Paul UK also holds an alcohol license at a number of its sites and CEO Jean-Michel Orieux says the boulangerie brand is working to boost its restaurant credentials. Although the majority of its UK sites have a takeaway centered offer, the company is making moves to follow in the footsteps of many of its international sites and provide a more extensive bistro-style operation.

"Paul worldwide has had table service in many operations for years, from breakfast all the way to dinner," says Orieux. "Last year we refocused on the basics in the UK, which we have been doing well, but things are not perfect. We are reviewing our catering offer to make it more substantial."

Paul operates two table service restaurants in London  in Covent Garden and Marylebone  as well as 30 takeaway shops with limited seating. It is currently refurbishing its Covent Garden site to give it a fresher look  although it will retain the Parisian feel  and bolster its evening food service, even if Orieux is tight lipped about the exact menu changes. The company plans to expand outside the capital for the first time later in the year, with the southeast a prime target, and this bistro approach will be used as a blueprint for the rollout.

"Until now our focus has been on developing the brand in London. The retail element evolved as a response to the market, but outside London we need to satisfy take away demand, as well as appeal to a more destination led, eat in clientele.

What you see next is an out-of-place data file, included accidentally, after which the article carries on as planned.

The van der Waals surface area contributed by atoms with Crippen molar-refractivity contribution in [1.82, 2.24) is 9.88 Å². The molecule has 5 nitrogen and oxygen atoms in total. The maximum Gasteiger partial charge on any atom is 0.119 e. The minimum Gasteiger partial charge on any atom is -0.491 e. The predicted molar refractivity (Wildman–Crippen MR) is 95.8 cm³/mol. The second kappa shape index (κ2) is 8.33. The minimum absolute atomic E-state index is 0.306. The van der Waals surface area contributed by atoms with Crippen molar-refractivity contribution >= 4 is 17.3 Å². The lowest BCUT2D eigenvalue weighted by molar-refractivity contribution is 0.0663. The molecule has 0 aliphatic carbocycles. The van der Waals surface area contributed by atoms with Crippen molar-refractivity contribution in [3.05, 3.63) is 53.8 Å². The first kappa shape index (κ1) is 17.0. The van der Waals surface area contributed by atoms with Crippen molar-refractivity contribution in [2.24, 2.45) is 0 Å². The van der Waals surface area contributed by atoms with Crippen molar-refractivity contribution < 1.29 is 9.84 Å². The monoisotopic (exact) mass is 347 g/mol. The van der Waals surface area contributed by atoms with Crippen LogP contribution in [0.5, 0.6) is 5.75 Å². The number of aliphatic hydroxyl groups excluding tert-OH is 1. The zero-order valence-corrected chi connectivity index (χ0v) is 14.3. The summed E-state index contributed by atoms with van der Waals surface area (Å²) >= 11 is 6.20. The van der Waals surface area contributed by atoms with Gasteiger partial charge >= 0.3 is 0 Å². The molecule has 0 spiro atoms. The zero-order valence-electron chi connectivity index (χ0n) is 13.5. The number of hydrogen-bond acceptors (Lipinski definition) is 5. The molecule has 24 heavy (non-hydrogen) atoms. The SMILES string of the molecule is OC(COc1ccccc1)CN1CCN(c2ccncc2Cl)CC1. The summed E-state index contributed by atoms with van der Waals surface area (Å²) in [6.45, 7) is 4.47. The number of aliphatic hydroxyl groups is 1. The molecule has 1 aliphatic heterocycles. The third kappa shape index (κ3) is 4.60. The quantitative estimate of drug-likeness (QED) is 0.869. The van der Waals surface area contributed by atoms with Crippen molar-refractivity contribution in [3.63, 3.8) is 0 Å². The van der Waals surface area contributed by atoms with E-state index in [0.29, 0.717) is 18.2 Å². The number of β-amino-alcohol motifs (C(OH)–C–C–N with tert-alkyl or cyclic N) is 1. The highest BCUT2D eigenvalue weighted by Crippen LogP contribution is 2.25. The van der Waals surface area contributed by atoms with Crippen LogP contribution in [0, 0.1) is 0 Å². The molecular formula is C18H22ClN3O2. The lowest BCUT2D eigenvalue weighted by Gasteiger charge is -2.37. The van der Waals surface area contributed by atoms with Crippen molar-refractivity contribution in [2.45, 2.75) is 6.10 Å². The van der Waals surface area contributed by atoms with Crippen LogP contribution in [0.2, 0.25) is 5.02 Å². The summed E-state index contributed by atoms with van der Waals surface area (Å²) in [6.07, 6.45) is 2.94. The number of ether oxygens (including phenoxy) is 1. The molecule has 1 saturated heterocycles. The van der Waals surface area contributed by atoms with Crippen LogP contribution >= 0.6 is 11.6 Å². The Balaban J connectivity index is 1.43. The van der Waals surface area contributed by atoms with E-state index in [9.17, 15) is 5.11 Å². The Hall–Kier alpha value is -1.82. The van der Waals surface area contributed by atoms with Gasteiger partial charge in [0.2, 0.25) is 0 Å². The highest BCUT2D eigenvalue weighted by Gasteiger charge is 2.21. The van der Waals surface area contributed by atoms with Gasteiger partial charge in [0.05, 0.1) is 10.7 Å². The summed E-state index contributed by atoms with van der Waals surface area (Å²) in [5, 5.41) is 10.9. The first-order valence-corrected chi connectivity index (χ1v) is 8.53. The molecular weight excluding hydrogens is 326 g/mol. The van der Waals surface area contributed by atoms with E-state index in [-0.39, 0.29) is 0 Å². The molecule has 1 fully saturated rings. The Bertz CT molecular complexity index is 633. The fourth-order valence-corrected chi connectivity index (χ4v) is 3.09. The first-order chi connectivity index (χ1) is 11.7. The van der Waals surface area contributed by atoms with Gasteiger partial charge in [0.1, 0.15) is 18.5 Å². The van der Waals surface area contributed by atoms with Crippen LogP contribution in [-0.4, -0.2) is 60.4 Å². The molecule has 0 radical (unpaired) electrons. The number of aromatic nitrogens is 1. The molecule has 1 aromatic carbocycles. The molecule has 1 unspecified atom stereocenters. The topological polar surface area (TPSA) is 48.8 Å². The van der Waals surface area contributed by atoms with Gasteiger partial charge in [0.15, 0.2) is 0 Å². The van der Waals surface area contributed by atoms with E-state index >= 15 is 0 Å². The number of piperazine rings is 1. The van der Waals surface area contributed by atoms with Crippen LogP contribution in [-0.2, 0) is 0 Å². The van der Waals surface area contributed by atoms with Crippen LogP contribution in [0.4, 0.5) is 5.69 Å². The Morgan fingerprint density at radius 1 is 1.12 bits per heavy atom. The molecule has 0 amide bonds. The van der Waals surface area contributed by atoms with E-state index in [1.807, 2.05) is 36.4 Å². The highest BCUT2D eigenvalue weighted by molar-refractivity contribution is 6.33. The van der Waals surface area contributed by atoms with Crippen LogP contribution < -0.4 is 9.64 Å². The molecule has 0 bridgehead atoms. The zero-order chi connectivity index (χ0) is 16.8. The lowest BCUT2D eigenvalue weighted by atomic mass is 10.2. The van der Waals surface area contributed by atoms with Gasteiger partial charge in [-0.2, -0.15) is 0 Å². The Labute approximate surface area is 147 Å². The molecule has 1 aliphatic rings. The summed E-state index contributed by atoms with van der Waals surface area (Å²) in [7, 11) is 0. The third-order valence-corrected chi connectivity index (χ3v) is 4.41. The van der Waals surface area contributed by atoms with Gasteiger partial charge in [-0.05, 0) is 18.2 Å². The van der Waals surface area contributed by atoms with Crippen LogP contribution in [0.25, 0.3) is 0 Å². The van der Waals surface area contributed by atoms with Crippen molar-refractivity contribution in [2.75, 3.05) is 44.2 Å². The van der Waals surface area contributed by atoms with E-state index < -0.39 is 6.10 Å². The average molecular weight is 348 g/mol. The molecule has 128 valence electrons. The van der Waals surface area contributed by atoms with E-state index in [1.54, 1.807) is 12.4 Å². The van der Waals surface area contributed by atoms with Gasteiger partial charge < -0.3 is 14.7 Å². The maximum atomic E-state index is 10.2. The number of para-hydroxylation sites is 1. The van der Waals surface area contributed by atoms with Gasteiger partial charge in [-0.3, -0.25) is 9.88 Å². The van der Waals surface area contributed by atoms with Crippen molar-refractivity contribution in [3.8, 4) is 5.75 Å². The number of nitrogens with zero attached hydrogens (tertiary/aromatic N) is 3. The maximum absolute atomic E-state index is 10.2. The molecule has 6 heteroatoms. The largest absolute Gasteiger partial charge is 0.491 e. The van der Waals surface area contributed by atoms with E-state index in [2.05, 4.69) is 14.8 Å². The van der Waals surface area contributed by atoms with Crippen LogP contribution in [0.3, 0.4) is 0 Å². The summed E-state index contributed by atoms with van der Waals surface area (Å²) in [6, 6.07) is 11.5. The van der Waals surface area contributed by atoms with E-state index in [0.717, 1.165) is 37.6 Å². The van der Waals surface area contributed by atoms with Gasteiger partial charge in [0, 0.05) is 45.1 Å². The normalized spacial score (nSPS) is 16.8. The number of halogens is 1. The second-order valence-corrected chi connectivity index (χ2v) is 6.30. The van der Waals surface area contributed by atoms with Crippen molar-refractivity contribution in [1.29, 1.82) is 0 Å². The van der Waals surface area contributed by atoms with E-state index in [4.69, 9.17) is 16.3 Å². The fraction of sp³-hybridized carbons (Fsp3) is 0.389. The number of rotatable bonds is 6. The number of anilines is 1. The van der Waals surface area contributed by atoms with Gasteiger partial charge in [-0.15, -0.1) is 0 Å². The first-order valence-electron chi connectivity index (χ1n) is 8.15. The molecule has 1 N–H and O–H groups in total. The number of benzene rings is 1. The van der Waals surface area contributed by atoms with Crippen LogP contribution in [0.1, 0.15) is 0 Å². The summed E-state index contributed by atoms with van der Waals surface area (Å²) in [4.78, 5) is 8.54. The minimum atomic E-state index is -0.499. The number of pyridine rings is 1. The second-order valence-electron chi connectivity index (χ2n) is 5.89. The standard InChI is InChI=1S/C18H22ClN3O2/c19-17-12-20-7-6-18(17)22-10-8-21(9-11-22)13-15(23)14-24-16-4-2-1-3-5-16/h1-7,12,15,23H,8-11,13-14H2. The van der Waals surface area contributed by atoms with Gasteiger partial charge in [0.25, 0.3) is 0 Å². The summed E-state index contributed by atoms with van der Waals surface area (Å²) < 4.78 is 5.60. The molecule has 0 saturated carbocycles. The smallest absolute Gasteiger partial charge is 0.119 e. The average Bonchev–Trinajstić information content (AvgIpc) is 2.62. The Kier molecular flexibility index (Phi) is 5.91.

"Over the past 10 years customer expectations have changed. Some of the Pret A Mangers and Caffe Nero's today are nothing like the small cafes of old as a response to changes in consumer habits, and we need to do the same."

With the proposed changes to Covent Garden, Paul will become a viable alternative to nearby restaurant chains such as Brasserie Blanc, Bill's and Cafe Rouge, although Orieux believes the competitive set is broader still. "It depends on the time available for the customer  and the occasion   as to where they now eat. Twenty years ago, when we were looking at competitors, we considered brands with the same market positioning as us, but now it is much wider. The same consumer will visit us as well as Itsu, Brasserie Blanc and even Hawksmoor. Success is down to developing loyalty and ensuring value for money."

Euphorium Bakery, the artisan chain in which Tesco has an interest, is yet another cafe bakery determined to serve more than just coffee and pastries. The brand has introduced a carvery offer at its flagship site in Threadneedle Street, City of London, and gives customers the choice of ordering food from its counter or the dining area. The menu includes hot breakfast sandwiches with bacon carved straight from the joint  as well as 28 day matured Scottish roast beef rib.

The potential to take a slice of the evening trade and introduce alcohol isn't limited to places with a strong food offer. Coffee chain Harris+Hoole, in which Tesco also has a stake (see The Hoole story, right), recently secured alcohol licenses for its sites in Sunbury on Thames and Walton on Thames, both in Surrey; and North Finchley, London. They don't as yet serve it, but chief executive Nick Tolley believes it will add a further "string to our bow of services". Indeed, Tolley says the company hit upon the idea after being told by customers that the cafes would be a nice location for an after work drink.

"We are  and always will be  a coffee led operation, but in some sites we feel that having the option of opening later and serving a nice wine or selected craft beer is worth exploring," he says. "We want to have lots of community events in the shops and would keep them open late to do that. Having a coffee at seven or eight in the evening is the last thing people want to do, as opposed to having a glass of wine or a nice beer."

Alongside this approach, the company is starting to look beyond coffee and pastries and has added pizzas and burgers to the menu at its Sunbury site.

Follow these tips when dealing with a building contractor